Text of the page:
A huge crowd of 2,673 had enjoyed the final game and overall Enfield Town managed it as well as they could have done, even with the limited facilities. It had been a rainy end to my season, but I was in good spirits as I made my way to the bus stop. I met a number of hoppers along the way including Wycombe fan Dave Finch. The bus was absolutely packed as engineering works had cancelled all the trains, so everyone was piling on the underground. It was a slow service, taking half an hour to get to Turnpike Lane station. I got a Peri Peri burger meal as I was hungry and needed a drink which took around 20 minutes as it was freshly cooked. By 9.40 I was on my train, meeting and chatting to another hopper. I also saw YouTuber Groundhopping FC aka Joseph on the train. After changes at Kings Cross and Harrow on The Hill, I got back to Amersham at 11.10, getting home 20 minutes later. I went to bed fairly quickly with me being up at 4 am. For whatever reason though, I barely got a wink of sleep and needed a nap to catch up the following afternoon.






THE QUEEN ELIZABETH II STADIUM was opened for football in 2011 after Enfield Town had lodged at Brimsdown Rovers for the first 10 years of their existence. It was a dilapidated Athletics stadium when they first announced plans to move in, but they modernised it and cleaned it up, and now have a place to call home. Although the main stand is set well back from the pitch, the view from it is reasonable, due to it's raised height this has around 200 seats. The rest of the ground is an athletics track and metal 'Arena' type stands. They've made the best they can of it, with the areas behind both goals having covered standing and thanks to clever design, these are close to the pitch. On the other side of the pitch, there are a further 150 seats which are covered. The view from these is not great, however. The rest of the ground is open hard standing, with areas of open metal terracing.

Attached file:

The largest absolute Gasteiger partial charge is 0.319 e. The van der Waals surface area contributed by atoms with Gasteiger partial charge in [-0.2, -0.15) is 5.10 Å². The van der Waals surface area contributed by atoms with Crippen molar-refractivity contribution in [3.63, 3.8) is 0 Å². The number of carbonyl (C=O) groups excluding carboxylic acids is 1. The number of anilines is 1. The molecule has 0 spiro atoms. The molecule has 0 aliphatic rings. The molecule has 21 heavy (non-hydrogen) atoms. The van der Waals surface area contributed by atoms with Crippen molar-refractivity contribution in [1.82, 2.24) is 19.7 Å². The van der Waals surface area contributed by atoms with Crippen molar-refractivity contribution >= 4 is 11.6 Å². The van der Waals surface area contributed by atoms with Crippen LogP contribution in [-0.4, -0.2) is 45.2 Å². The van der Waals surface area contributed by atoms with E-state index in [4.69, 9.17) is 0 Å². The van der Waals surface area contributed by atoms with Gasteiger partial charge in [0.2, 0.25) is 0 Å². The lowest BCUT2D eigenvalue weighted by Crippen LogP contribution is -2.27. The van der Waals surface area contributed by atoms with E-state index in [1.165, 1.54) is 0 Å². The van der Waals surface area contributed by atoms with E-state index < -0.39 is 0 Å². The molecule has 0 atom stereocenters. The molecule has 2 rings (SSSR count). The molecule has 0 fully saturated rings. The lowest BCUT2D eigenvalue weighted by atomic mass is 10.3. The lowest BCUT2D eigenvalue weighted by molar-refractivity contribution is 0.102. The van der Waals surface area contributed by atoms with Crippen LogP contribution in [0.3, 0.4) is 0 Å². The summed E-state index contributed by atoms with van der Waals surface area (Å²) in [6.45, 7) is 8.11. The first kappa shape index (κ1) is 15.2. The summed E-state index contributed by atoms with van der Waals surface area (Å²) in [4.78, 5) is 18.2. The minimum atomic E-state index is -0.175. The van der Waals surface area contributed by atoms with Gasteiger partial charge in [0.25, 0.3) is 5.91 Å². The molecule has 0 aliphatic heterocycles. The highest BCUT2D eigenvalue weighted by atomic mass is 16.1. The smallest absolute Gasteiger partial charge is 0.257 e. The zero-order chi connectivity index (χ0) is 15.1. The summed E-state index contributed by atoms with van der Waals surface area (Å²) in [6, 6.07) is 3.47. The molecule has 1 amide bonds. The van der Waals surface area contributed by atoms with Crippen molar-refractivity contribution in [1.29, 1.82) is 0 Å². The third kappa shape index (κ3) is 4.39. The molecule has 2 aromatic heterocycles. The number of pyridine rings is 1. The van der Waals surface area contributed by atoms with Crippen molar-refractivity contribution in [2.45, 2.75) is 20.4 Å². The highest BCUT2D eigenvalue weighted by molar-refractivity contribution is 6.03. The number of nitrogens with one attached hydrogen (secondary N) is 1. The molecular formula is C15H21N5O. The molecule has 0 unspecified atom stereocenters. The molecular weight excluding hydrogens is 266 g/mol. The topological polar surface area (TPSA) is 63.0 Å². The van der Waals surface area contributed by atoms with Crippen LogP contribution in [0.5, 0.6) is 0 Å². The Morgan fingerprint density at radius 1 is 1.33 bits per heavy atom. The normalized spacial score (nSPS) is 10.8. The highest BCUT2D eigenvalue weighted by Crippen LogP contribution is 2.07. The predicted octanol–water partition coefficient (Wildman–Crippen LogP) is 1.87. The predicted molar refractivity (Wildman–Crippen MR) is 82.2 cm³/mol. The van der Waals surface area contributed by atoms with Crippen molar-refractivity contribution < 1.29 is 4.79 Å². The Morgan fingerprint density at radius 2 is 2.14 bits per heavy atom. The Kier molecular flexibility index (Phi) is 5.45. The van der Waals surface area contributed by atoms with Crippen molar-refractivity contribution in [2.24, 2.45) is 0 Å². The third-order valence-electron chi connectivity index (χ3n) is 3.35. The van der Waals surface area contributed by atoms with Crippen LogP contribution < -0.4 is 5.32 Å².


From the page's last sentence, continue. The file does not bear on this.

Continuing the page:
The area around the ground had a few takeaways which seemed good value and this may be a good option given whats on offer in the ground. Sadly, when I visited in 2012, this was very limited, despite the fancy 'CAFE' livery on the outside of the building. I don't recall much about the bar, but the club shop was OK -  a decent range, but no old programmes.My second visit saw the addition of a food van, but I heard from others that the food was mediocre and overpriced.

No comments:

Post a Comment